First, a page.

According to Irish bookmaker / betting agent Paddy Power PLC, Sail Training International current odds of being awarded the Nobel Peace Prize this Friday are 50-1. This puts them slightly behind Muhammad Ali (40-1), even with Oprah Winfrey and ahead of Irish politician Bertie Ahern (60-1), US Secretary of State Condoleeza Rice (80-1), recent past British Prime Minister Tony Blair, American conservative radio talk show host Rush Limbaugh (100-1), US President George Bush (250-1) and British reality television celebrity Jade Goody (?)(500-1). The current odds on favorite is former US Vice President and environmental advocate, Al Gore (5-2). You can find all of the published odds here.
For the second year in a row the international tall ships organization, Sail Training International has been nominated for the Nobel Peace Prize. The award is scheduled to be announced Friday, October 12, 2007 at 11:00 am Oslo time. The competition is tough with 181 nominations including 46 organizations.
Okay, it’s a real long shot but it’s an amazing accomplishment and honor just to be considered. The Nobel Committee strongly encourages all nominations to be kept confidential; however, each year, a few slip out which isn’t really a bad thing if you are a long shot. The publicity surrounding the awarding of this prestigious honor can really raise awareness of a cause or nonprofit organization like Sail Training International.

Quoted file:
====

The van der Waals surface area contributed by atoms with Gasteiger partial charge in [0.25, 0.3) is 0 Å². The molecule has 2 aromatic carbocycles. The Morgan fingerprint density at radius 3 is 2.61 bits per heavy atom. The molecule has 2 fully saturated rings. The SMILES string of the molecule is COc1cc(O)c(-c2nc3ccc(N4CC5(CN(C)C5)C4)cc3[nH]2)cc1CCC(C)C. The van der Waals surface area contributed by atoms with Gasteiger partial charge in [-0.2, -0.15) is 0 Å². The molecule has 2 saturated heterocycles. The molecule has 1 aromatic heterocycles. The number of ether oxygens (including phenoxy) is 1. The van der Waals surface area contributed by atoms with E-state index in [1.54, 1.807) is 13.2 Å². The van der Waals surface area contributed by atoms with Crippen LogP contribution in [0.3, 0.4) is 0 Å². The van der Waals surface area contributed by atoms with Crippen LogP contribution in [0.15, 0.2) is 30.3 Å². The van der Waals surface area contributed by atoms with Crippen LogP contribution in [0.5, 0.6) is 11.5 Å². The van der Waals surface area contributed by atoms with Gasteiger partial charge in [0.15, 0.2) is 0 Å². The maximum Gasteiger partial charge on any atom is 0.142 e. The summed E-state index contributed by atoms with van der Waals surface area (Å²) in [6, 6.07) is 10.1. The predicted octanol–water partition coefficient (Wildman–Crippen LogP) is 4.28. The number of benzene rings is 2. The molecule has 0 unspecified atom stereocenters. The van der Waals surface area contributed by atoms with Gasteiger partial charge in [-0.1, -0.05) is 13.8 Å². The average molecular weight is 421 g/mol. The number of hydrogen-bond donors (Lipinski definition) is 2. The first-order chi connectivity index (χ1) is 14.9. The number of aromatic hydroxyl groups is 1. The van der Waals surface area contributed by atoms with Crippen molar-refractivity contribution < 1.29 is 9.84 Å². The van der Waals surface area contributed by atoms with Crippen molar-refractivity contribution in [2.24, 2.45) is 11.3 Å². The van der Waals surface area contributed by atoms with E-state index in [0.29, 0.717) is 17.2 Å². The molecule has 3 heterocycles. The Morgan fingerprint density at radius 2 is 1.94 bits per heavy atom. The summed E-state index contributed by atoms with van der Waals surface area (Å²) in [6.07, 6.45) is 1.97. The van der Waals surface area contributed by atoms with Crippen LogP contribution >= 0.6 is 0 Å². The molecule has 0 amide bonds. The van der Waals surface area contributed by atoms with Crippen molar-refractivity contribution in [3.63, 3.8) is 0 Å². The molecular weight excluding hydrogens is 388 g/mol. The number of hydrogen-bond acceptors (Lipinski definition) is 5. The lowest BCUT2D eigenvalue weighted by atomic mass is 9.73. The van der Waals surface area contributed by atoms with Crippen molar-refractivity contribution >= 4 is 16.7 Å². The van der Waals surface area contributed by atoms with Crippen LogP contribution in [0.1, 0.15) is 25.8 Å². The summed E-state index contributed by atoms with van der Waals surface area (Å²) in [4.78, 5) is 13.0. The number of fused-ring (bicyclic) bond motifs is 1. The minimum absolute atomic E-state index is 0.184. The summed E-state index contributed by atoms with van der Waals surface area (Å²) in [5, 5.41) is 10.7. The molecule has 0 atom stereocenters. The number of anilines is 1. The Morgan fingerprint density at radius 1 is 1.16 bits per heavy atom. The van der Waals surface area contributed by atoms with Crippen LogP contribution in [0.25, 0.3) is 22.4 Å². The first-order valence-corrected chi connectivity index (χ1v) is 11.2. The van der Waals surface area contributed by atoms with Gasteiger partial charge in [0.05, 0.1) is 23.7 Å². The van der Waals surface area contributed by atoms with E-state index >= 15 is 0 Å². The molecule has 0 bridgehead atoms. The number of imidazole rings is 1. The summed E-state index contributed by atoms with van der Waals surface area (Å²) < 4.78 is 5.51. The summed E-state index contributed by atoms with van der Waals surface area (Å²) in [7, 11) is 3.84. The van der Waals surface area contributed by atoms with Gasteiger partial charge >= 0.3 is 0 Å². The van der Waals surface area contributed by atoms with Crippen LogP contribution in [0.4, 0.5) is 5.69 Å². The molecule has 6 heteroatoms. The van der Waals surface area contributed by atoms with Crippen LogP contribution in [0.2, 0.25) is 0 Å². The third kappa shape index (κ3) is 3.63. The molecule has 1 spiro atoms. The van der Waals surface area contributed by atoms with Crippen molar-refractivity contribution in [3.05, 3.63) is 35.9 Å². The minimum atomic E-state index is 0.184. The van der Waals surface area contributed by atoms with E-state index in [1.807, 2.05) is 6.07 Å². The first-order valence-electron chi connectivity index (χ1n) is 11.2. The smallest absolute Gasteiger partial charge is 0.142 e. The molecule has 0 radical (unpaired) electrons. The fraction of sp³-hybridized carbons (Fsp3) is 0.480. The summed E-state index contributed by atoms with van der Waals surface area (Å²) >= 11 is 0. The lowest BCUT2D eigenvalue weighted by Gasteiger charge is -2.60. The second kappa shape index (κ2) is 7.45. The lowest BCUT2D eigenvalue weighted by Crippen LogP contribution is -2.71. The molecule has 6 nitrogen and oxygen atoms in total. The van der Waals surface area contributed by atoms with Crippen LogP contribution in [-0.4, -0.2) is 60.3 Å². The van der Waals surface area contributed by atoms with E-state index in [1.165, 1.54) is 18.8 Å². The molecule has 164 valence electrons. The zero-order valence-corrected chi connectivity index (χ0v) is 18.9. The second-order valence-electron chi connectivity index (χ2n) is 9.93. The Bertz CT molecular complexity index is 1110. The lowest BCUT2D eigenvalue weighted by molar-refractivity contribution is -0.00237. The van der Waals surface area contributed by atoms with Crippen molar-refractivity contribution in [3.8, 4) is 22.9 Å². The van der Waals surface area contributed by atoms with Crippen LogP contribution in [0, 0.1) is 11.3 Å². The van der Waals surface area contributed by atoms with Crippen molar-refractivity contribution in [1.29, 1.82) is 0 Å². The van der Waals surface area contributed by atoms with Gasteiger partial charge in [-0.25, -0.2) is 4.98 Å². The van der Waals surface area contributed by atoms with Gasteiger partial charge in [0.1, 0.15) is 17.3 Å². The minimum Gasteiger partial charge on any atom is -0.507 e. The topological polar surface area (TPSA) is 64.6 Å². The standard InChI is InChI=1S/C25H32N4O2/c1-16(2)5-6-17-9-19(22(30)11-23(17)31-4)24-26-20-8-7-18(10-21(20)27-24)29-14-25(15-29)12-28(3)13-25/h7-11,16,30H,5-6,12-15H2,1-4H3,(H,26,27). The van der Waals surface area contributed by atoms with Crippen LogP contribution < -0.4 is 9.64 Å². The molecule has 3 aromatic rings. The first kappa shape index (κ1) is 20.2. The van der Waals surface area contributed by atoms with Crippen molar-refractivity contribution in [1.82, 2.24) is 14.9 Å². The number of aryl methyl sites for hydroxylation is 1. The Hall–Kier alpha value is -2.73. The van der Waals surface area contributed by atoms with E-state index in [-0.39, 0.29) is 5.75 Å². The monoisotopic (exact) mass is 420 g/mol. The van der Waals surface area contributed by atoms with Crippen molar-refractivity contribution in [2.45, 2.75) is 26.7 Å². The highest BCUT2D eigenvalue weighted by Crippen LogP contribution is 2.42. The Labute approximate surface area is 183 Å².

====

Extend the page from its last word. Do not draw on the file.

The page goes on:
- “Nobel Peace Prize 2007: Nominations & Speculations” by Stein Tønnesson, director, International Peace Research Institute Oslo (Oct. 9, 2007)
- “Clawing Your Way to the Nobel Peace Prize – A former vice president, a Holocaust hero, and a right-wing broadcaster duke it out with 10,000 Burmese monks” by Timothy Noah for Slate.com (Oct. 9, 2007)
- “Lobbying for the Nobel Peace Prize may backfire” By John Acher and Alister Doyle for Reuters (Oct. 9, 2007)
- “Gore nominated for Nobel Peace Prize” Press TV Iran (Oct. 5, 2007)
Wouldn’t it be great to see a sailing organization that positively influences thousands of young lives and brings together so many different nationalities for friendly competition, international understanding, camaraderie and goodwill? One can only hope and dream. But it’s still all good for sail training and the maritime community in general.